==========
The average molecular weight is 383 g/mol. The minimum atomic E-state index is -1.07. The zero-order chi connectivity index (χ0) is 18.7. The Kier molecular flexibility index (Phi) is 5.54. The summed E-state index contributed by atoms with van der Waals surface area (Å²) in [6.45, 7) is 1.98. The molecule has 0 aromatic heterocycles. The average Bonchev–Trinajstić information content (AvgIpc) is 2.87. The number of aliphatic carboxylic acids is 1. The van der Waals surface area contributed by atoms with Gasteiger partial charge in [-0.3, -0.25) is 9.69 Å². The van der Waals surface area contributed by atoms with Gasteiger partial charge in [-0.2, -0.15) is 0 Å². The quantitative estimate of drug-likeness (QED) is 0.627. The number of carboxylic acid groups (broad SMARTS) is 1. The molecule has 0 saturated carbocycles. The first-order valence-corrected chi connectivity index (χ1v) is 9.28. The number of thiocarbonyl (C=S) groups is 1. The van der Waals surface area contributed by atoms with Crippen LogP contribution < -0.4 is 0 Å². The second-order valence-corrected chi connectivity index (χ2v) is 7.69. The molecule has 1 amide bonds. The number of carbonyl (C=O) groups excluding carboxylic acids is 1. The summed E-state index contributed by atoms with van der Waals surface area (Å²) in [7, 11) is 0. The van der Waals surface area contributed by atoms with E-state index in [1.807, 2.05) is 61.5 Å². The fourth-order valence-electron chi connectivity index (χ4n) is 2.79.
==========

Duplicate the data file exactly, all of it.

The average molecular weight is 383 g/mol. The minimum atomic E-state index is -1.07. The zero-order chi connectivity index (χ0) is 18.7. The Kier molecular flexibility index (Phi) is 5.54. The summed E-state index contributed by atoms with van der Waals surface area (Å²) in [6.45, 7) is 1.98. The molecule has 0 aromatic heterocycles. The average Bonchev–Trinajstić information content (AvgIpc) is 2.87. The number of aliphatic carboxylic acids is 1. The van der Waals surface area contributed by atoms with Gasteiger partial charge in [-0.3, -0.25) is 9.69 Å². The van der Waals surface area contributed by atoms with Gasteiger partial charge in [-0.2, -0.15) is 0 Å². The quantitative estimate of drug-likeness (QED) is 0.627. The number of carboxylic acid groups (broad SMARTS) is 1. The molecule has 0 saturated carbocycles. The first-order valence-corrected chi connectivity index (χ1v) is 9.28. The number of thiocarbonyl (C=S) groups is 1. The van der Waals surface area contributed by atoms with Crippen LogP contribution < -0.4 is 0 Å². The second-order valence-corrected chi connectivity index (χ2v) is 7.69. The molecule has 1 amide bonds. The number of carbonyl (C=O) groups excluding carboxylic acids is 1. The summed E-state index contributed by atoms with van der Waals surface area (Å²) in [7, 11) is 0. The van der Waals surface area contributed by atoms with E-state index in [1.807, 2.05) is 61.5 Å². The fourth-order valence-electron chi connectivity index (χ4n) is 2.79.